The section just below PIcayune saddle as the trail drops into the valley, however, is a total mess of downed trees. It took me quite a while to figure out where the trail even went. And below that it is pretty brushy for a ways. And below that, in good condition again. Some group has been doing trail work in the valley, light brushing and some tread work, and that is appreciated.

I camped at my favorite Picayune Valley campsite, right beside the creek on a sandy patch, with all the sky open to stars at night. Though it clouded up and there were fewer stars than the night before. The next day I walked out to the trailhead, so see what trail conditions are. Good. Talked to several day hikers, as this trail gets more day hike use than overnight use. The wilderness boundary sign has been moved to the new location, just east of the Talbot Trailhead. These lands were purchased by the American River Conservancy and have been added to the wilderness, so there is now a mile of additional wilderness trail here. Of course the lands have been logged and it will be years before it looks like wilderness again, but this is the first step to restoration.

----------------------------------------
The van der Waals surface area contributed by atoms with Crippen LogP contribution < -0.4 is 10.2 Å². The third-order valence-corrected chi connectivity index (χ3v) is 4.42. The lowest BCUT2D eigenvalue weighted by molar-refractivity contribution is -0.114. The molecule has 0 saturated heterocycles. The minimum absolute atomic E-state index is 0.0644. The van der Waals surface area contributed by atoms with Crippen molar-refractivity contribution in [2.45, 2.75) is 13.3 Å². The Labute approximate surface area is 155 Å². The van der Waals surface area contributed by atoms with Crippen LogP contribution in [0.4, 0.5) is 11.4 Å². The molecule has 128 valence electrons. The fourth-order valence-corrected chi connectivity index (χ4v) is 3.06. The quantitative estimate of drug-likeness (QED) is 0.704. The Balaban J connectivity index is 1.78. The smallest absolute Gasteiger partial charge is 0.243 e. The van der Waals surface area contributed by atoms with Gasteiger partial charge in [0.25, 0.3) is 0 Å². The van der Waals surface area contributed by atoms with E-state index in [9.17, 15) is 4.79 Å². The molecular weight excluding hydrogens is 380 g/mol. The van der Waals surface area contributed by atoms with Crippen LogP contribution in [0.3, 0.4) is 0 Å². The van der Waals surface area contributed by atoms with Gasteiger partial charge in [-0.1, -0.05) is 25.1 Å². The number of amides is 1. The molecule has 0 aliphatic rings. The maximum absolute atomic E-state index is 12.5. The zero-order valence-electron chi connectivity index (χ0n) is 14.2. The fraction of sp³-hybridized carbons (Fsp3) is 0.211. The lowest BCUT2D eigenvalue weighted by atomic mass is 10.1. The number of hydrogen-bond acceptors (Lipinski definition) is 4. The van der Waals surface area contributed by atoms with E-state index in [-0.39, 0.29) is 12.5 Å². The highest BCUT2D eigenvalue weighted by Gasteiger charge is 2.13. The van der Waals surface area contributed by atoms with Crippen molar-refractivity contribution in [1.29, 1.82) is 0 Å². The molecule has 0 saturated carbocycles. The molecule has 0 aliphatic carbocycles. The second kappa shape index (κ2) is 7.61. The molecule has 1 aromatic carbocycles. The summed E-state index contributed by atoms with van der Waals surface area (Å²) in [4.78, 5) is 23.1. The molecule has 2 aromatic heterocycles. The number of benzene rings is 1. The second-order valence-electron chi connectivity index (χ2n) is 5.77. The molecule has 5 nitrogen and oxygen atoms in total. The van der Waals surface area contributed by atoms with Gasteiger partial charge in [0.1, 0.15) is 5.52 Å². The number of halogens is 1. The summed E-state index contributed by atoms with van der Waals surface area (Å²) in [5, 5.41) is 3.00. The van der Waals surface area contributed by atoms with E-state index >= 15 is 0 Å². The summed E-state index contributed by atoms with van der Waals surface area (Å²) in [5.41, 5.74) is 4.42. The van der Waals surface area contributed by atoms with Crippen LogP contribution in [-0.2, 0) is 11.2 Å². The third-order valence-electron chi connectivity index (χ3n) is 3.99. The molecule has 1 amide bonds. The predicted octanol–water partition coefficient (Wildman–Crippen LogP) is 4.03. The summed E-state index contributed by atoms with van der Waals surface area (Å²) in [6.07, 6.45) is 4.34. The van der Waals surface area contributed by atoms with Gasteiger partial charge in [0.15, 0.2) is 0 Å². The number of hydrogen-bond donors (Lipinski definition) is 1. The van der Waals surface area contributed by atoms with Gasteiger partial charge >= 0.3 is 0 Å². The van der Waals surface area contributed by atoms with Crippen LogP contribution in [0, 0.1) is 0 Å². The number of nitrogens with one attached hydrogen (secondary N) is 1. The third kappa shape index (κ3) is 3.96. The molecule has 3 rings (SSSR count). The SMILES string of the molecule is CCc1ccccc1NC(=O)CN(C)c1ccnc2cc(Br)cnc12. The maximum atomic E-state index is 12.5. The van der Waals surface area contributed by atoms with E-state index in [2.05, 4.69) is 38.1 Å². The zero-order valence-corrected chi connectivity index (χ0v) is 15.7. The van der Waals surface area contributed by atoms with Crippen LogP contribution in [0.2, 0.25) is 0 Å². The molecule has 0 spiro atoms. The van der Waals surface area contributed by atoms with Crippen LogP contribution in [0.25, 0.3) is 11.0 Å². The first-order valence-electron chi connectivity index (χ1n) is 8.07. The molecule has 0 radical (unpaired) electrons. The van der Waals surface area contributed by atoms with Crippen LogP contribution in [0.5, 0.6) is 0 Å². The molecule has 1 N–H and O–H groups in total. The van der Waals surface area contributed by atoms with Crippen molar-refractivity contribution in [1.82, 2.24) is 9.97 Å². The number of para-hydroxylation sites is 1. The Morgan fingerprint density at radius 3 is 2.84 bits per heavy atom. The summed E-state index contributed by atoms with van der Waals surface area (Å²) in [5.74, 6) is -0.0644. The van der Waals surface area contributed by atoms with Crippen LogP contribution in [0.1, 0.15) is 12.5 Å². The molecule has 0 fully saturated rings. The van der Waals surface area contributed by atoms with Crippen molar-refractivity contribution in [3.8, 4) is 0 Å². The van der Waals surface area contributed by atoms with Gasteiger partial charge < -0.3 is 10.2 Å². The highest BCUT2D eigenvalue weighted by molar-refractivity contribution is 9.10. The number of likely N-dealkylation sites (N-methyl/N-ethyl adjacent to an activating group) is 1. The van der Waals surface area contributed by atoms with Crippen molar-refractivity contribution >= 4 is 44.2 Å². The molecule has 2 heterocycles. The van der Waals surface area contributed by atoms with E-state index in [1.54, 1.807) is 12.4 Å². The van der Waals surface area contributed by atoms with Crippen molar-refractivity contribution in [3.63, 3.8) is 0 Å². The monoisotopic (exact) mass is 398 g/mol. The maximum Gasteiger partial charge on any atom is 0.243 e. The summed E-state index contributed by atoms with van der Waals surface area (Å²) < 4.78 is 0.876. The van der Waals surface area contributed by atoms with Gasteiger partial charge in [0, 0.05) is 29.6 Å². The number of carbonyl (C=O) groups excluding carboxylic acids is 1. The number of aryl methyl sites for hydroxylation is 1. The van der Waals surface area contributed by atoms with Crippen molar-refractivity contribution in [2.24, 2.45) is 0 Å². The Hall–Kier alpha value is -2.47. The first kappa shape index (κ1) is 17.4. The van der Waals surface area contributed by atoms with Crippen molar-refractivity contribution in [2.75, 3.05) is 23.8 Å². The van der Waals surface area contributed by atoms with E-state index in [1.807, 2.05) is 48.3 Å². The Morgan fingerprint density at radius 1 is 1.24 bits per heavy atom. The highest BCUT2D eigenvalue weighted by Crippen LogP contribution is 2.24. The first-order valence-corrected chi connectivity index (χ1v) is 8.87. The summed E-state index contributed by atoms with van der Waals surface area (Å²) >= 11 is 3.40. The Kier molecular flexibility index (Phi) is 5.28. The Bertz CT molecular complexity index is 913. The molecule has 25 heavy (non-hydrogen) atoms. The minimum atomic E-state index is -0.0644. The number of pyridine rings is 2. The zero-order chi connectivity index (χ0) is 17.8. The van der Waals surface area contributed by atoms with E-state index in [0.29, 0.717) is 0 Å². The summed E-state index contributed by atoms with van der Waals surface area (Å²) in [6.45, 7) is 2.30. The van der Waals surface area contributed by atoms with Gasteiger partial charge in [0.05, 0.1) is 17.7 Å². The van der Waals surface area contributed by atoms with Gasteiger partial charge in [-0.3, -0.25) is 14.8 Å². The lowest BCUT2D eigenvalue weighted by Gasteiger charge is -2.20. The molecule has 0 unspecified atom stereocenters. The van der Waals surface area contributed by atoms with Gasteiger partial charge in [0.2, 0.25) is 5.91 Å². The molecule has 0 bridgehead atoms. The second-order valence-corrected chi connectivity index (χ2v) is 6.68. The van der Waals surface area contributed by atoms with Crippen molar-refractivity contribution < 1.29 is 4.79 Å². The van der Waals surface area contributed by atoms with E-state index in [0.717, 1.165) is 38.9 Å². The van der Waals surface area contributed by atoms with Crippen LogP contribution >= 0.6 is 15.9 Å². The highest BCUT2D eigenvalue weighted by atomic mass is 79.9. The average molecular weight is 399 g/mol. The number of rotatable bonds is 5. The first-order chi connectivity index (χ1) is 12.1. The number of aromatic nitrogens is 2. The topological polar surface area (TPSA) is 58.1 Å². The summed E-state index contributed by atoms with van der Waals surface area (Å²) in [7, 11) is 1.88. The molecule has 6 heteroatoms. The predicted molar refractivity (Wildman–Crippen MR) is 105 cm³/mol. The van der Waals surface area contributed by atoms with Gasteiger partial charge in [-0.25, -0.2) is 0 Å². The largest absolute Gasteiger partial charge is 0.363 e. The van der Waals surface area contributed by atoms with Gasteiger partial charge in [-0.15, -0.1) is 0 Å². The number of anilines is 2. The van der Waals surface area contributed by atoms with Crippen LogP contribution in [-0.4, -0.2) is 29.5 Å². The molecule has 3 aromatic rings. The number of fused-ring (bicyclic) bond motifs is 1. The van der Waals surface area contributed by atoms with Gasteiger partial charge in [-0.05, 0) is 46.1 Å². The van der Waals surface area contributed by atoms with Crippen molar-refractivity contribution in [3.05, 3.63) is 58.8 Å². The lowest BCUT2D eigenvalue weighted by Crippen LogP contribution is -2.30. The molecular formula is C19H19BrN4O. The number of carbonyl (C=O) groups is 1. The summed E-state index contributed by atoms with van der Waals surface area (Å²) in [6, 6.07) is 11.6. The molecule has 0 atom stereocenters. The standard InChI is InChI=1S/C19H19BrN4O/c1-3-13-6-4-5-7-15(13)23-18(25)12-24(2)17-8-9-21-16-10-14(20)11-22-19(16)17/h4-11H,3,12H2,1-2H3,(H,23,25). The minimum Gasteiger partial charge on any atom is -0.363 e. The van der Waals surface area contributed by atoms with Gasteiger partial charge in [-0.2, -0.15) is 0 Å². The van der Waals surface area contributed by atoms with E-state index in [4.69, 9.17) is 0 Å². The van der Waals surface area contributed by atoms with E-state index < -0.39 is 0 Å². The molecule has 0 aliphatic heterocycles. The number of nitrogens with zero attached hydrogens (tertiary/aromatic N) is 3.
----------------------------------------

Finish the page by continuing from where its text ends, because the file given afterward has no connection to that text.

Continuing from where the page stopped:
While on the dayhike, it occurred to me that maybe now, with relatively cool weather for the summer, and no specific plans, I should hike the ADT-CA-3 section of the American Discovery Trail, which is the extension of the Western States Trail  westward. So I grabbed my pack and hiked out, to Lewis Campground, from which my trip continues at https://allisondan.blog/2018/07/10/adt-ca-3-2018-07/.

Photos on Flickr: https://www.flickr.com/photos/allisondan/albums/72157698464067794